Written by 9:50 pm European Union

European Council deplores Russia’s ‘web of lies’ used to justify aggression |

“This is hybrid warfare. It combines the violence of weapons with the poison of lies,” Mr. Michel stated, describing falsehoods coming from the Kremlin – such as the justifying the war as a preventative measure for an alleged genocide of Russian-speakers in Ukraine.

“It is wrong, and it is filthy,” he said.

More lies

Also, in Russia’s “web of lies” was that Russia’s aggression would be a “special operation” and not a war.

Mr. Michel affirmed however, that it is indeed an “unprovoked, illegal and unjustified” war aimed to forcibly change internationally recognized borders.

He next cited the lie that sanctions against Russia would cause food and fertilizer shortages, pointing out that even before the war, Russia itself drastically reduced its exports of cereals and fertilizers – “favoring the volatility of prices” on the world market. 

Moreover, while Russia then militarily blocked the Black Sea ports, making maritime trade impossible, the European Union (EU) opened “solidarity corridors” to export millions of tons of food from Ukraine.

“In truth, there is a very simple way to end the food crisis: for Russia to stop the war, withdraw from Ukrainian territory and lift the blockade of the ports,” stated the European Council President.

‘War of colonization’

Imperialism and retaliation are the only bases of “this war of colonization” targeting Ukraine, he continued, noting that the aggression has deliberately trampled on international law and the UN Charter.

The threat of nuclear weapons and using the Zaporizhzhia nuclear power plant as a military base “must stop,” underscored Mr. Michel, throwing the EU’s support behind the International Atomic Emergency’s (IAEA) efforts to restore security in Europe’s largest nuclear plant.

Flagging that the EU choses to respect borders rather than aggression, cooperation rather than threats, and a rules-based order rather than the law of the fittest, he said: “Today, Russia is scary. The Kremlin brought war back to Europe”.

The President then warned against letting its destructive actions jeopardize “our fierce will to act for the common good”. 

Widening cooperation

From COVID-19 repercussions to a declining human development index and extreme weather patterns to the whittling down of women and minorities’ rights, he described multilateral cooperation as “collective intelligence in action…[and] the DNA of the European Union”.

In the spirit of “no master, no student,” Mr. Michel stressed that the EU acts at the UN, the G7 and the G20 and reaches out in strategic partnership with Africa, the African Union, Japan, South Korea, India and the Association of Southeast Asian Nations (ASEAN).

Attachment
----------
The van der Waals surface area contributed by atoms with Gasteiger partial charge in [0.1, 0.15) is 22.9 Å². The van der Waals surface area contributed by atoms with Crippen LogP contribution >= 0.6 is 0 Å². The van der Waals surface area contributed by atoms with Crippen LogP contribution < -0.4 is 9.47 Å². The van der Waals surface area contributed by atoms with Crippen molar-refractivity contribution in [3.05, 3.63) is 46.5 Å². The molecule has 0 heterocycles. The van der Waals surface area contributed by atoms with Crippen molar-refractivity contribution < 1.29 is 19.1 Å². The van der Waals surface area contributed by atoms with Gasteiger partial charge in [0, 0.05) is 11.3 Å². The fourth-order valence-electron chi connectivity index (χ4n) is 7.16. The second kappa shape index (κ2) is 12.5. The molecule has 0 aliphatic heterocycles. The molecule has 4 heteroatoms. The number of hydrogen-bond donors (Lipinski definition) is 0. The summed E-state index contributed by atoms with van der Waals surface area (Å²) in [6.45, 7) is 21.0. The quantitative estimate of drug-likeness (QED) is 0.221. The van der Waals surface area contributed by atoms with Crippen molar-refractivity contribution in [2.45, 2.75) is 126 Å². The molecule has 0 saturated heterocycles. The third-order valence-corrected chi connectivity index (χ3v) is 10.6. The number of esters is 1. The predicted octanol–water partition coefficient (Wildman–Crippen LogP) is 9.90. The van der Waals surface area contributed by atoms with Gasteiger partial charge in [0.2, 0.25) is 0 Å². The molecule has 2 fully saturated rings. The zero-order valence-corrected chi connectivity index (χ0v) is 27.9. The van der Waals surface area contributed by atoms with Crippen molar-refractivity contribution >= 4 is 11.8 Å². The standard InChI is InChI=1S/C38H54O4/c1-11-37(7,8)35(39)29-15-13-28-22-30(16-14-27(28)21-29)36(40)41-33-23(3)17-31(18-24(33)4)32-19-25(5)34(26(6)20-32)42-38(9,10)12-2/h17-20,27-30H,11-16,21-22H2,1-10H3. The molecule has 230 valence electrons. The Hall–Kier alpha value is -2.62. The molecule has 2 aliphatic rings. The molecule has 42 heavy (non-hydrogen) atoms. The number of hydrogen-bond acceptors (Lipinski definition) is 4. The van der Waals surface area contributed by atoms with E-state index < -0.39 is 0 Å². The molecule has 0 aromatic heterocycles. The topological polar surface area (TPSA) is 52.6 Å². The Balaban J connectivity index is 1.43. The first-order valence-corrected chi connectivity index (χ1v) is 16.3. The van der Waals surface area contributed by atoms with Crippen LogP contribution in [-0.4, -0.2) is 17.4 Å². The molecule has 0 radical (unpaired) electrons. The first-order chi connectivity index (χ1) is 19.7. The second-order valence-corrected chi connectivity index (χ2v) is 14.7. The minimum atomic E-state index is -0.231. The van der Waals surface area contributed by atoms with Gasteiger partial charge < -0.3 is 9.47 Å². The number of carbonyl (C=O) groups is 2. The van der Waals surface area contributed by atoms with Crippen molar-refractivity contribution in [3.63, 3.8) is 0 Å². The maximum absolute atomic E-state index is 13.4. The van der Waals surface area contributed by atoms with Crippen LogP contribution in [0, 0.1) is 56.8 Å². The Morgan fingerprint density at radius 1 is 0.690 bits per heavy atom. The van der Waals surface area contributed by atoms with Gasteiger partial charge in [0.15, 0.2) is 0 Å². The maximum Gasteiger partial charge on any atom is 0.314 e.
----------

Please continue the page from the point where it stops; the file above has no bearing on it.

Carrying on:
The President said that he looks forward to giving “new impetus” to EU’s relationship with the Latin American continent and the Gulf countries.

“And we hope that emerging powers, including China, will sincerely participate in collective efforts for peace and development,” he said. 

Right of veto

Noting that a robust multilateral system requires mutual trust, Mr. Michel upheld that the current Security Council is neither inclusive nor representative. 

“The use of the right of veto should be the exception, but it is becoming the rule,” he said advocating for “necessary and urgent,” reform. 

“And when a permanent member of the Security Council unleashes an unprovoked and unjustifiable war, condemned by the General Assembly, his suspension from the Security Council should be automatic”.

Climate neutrality

The senior European Union official stated that leadership is “showing the way, and above all delivering results”. 

“Energy and climate change are two sides of the same coin,” he said.

“Overcoming the energy crisis means reducing the climate threat. Protecting our biodiversity and our oceans means guaranteeing our future. Climate neutrality is our compass”. 

The Council President vowed to campaign at the upcoming UN Climate Conference (COP27) in November to “implement the promises of Paris, and to go beyond” for a fair and equitable transition, reminding that “no country alone can protect our planet”.

 

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